Door LockReviewed By Jay Seaver
Posted 04/22/20 11:25:40
(Worth A Look)
SCREENED AT THE 2019 FANTASIA INTERNATIONAL FILM FESTIVAL: It seems as though nifty movie ideas get passed around the world and redone for local audiences more than they used to, well beyond how folks used to complain that it was mainly Americans who didn't want to deal with subtitles. I think that I have seen the movie which inspired this film ("Sleep Tight"), but it's not like the case of another Korean remake of a Spanish thriller a couple years ago when I realized that I knew what's going to happen next about ten minutes in. It certainly feels like its own movie, and a thriller that doesn't mess around much to boot.Door Lock[/I opens with a bit of CCTV footage from outside an apartment very much like the one occupied by Jo Gyeung-min (Kong Hyo-Jin), a loan officer who is very on-edge about her personal safety - aside from seeming dizzy and dull in the morning, she notes her electronic lock behaving erratically, and eyes fellow passengers on the subway and a package delivered to bank where she works with suspicion. She's got reason to be worried, but only co-worker Oh Hyo-Ju (Kim Ye-Won) believes her without reservation, and in this sort of situation, it's not necessarily any easier to trust Detective Lee (Kim Sung-Oh) or okay-seeming supervisor Kim Sung-Ho (Lee Chun-Hee) than combative customer Kim Ki-Jung (Jo Bok-Rae) or custodian Han Dong-Hoon (Lee Ga-Sub).
The focus on security is kind of intriguing, in that the makers of this sort of movie often either have characters start out as fearless or present any attempt at self-protection as futile beyond making someone a prisoner of their own fears, and there's a bit of that for Gyeung-min; for there to be a movie, all of her preparations must eventually fall (although I'm not entirely certain how her regular pass-code changes get tripped up), but she seldom seems foolishly vigilant. Situations that turn out harmless still feel dangerous enough for caution to be sensible, and there are just enough incidents where men don't understand the sort of intimidation that women are subject to to make it clear that Gyeung-min is more or less on her own without making them completely callous. There's care to parallel other aspects of a young person's life, too, such as the uncertainty of employment and rent seem to put all the risk on the person who can least bear it.
And in terms of nuts-and-bolts construction, it's a fine thriller. Filmmaker Lee Kwon has a chance to get cute with how what the audience sees isn't what's going on, but dispenses with that quickly, in a way that ties one's stomach in a knot with a real sustained urgency of what has to be done without getting too explicit too early. As the film goes on, Lee and his team are not afraid to push hard to get the film into dark, suspenseful territory, finding ways to change direction sharply even as it winds down. There's an undiluted nastiness that's often the case with Korean thrillers in particular, but writer/director Lee Kwon does good work on staying on just the right side of the line between "intense" and "repulsive".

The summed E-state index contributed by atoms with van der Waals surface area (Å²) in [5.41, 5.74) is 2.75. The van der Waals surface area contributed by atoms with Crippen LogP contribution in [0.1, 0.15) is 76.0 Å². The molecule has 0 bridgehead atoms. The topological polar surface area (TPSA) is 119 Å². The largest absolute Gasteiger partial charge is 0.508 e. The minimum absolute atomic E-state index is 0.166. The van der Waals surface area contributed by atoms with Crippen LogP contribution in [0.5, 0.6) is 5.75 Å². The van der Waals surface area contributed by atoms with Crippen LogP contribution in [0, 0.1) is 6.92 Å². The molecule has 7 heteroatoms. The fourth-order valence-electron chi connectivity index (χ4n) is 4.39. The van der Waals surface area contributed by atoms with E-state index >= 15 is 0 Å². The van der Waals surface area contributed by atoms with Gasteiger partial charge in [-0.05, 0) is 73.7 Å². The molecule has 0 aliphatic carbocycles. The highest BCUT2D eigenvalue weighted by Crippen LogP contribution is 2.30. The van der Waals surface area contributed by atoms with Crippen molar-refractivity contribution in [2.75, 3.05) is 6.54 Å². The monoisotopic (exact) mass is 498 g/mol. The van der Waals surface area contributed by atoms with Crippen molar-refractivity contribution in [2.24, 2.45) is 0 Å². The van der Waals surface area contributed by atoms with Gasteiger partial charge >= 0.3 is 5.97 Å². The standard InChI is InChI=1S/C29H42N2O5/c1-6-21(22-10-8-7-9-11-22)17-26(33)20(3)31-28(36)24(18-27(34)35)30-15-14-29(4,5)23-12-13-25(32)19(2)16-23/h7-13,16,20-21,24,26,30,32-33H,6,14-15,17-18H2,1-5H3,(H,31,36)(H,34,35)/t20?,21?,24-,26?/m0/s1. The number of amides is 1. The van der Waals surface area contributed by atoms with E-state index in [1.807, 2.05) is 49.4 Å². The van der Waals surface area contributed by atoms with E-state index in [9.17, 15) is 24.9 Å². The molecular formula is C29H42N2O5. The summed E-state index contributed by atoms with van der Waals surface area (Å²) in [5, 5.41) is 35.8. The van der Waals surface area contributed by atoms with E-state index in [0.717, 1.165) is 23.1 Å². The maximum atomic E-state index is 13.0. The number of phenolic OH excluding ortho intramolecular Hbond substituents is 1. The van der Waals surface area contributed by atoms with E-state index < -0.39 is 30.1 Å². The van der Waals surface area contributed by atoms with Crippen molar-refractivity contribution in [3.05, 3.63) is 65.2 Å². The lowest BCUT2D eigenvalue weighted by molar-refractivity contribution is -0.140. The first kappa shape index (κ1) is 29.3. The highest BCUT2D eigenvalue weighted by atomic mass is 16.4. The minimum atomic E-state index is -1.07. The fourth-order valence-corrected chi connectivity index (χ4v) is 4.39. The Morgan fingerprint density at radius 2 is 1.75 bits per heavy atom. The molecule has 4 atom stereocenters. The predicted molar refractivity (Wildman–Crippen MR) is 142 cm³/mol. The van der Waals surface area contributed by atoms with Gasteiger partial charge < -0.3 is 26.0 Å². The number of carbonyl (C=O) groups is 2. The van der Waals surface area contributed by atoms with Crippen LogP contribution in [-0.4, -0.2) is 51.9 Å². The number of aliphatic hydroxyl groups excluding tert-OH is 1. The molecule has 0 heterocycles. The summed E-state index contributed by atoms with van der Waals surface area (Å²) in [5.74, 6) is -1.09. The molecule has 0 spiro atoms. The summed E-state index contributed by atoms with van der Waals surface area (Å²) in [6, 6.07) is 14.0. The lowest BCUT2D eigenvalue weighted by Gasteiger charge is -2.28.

Kong Hyo-Jin impresses in the leading role; a lot of genre films get constructed so that the audience can notice a big shift in a protagonist's state of mind, but Kong gets to start Gyeung-min on edge and let that bleed into obsession, or add an edge to professionalism or ambition that the viewer can understand even as they can also see how others within that world can see it only in terms of how it affects them. At times, the film stumbles a bit in how it handles partner-in-crime-solving Hyo-ju, in that actress Kim Ye-Won can be a little too good at lightening the mood or seemingly dismissing what getting sucked into all of this mess as Gyeung-min's support means for her, but the actresses mostly play well off each other. Director Lee and the men in the cast do nice work in finding the notes where the audience can see exactly what direction these guys are meant to lead the audience but stopping right at the point where the viewers can second-guess themselves, right up until someone's even worse than they'd appeared.
It's immediately obvious just how much "Door Lock" is about how difficult it is for a woman to feel safe from men when writing about it afterward despite it seldom feeling like a morality play during its running time (and I look forward to learning women's opinions of just how well this movie written and directed by men adapted from a movie written and directed by men captures that sensation). It's a thriller with sometimes outrageous surprises up its sleeve that nevertheless is able to build suspense from being grounded in something genuine and disturbing.
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